It was only 11 days after shoulder surgery when snowboarder Nate Holland raced in the Lake Louise snowboardcross World Cup competition, where he placed seventh. Two weeks later in Spain, he placed fourth. Just six weeks after the surgery, the two-time Olympian was a Winter X Games gold medalist.
“To come here and do this — to win at X Games — is huge for my confidence and for riding. I’m looking forward to throwing one down the barrel in Sochi and beating the world,” said Holland, who was fourth at the Vancouver Olympics in 2010. “I’m going in guns blazing.”
Holland’s rapid recovery to top-tier racing is both a testament to his strength and conditioning as well as to the talent of his surgeon, Dr. Tom Hackett.
Hackett, an orthopedic surgeon at Vail’s renowned Steadman Clinic, is the chief physician for U.S. Snowboarding’s Olympic team. He estimates that he has worked with 22 athletes who will be competing at the Sochi Olympics, which start this week.
The former ski patroller knows athletes such as Holland and alpine ski racer Lindsey Vonn will push harder than ever to rebound from injuries and surgeries as the Olympics loom.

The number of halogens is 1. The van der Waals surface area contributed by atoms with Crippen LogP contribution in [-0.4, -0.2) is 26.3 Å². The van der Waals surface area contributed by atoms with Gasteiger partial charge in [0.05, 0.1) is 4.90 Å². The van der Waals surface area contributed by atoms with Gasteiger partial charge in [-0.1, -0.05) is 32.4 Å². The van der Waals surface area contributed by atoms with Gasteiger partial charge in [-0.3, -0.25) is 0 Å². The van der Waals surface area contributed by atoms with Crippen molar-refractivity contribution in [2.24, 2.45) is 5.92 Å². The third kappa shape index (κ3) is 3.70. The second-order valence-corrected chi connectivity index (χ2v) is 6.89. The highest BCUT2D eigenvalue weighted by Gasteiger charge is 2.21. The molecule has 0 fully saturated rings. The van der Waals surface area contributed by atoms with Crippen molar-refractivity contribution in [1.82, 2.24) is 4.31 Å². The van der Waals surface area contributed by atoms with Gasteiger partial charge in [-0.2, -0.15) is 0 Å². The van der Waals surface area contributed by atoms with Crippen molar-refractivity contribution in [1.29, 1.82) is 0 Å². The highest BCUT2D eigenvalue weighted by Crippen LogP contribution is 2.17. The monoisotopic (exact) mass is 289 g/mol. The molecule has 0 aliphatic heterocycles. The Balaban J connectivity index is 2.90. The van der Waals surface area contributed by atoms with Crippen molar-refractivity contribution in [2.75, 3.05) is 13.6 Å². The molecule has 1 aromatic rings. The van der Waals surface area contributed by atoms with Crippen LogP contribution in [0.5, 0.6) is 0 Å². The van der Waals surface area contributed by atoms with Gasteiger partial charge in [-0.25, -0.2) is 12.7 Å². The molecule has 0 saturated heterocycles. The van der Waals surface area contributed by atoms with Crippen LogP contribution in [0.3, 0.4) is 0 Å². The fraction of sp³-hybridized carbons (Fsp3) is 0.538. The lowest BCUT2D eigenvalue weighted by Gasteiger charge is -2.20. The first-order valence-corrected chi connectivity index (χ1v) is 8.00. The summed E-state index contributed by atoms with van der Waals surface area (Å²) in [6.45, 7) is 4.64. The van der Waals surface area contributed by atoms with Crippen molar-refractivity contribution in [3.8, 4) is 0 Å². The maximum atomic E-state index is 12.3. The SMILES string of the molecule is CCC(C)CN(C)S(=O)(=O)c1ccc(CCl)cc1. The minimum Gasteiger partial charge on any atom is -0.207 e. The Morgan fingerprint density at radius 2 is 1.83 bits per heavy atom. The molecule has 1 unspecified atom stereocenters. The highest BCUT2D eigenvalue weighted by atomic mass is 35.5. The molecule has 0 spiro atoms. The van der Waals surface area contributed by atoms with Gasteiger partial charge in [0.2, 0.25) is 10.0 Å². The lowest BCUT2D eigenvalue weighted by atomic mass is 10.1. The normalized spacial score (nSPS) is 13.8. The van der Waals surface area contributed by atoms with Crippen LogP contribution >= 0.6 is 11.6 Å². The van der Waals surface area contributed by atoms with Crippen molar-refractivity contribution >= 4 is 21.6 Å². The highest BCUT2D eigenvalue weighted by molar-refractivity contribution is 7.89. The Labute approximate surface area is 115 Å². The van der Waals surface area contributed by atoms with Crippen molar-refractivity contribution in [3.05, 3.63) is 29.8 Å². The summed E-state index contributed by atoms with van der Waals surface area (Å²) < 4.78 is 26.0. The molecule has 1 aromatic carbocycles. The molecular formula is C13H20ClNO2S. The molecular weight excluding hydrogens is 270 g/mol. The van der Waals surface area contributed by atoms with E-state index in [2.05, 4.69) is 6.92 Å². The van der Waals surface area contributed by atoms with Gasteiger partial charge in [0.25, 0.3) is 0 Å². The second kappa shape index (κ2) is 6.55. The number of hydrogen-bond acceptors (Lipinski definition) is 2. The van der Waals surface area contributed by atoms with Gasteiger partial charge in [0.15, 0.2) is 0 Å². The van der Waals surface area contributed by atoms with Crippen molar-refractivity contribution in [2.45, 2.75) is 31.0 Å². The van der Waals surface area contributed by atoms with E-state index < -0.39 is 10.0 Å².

“During an Olympic year, the stakes are high for everybody and that includes us as well,” Hackett said. “Everyone talks about that word ‘progression.’ Progression doesn’t just involve the athletes but everyone who takes care of those athletes. My surgical skills have had to progress to keep up with these guys and get them back faster. It’s been a challenge to take care of some of these guys who want to get back to what is essentially an extreme sport. So, in the operating room, I take an aggressive approach to fixing some of the problems that these guys get with their bones and tendons and ligaments.
“I try to go as hard as they do in the operating room to get them back. That means being more aggressive surgically. Myself and my partners here in Vail have really pushed the envelope in our surgical techniques,” he said.
Hackett recently set up cameras in the halfpipe and stickered top snowboarders and skiers with reflectors to conduct a motion analysis of their runs. His study shows increasing stress on joints and ligaments as the athletes try bigger and more complicated tricks. The study has helped Hackett devise strategies aimed at strengthening certain muscles to prevent injuries. He calls it “fine tuning their training.”
That’s just another part of Hackett’s service to the world’s top winter athletes. He left last week for Sochi, helping safeguard and prepare athletes for competition in what essentially is several weeks of unpaid vacation.
“I lose a lot of money on these deals,” said the chief physician for the U.S. Ski Team in the 2010 Vancouver Olympics. “But I love it. It really is an honor. It’s almost a national service, the way I look at it. I’m not in the Army or Navy and I haven’t served in Afghanistan, but this is a way I can provide a service to my country.”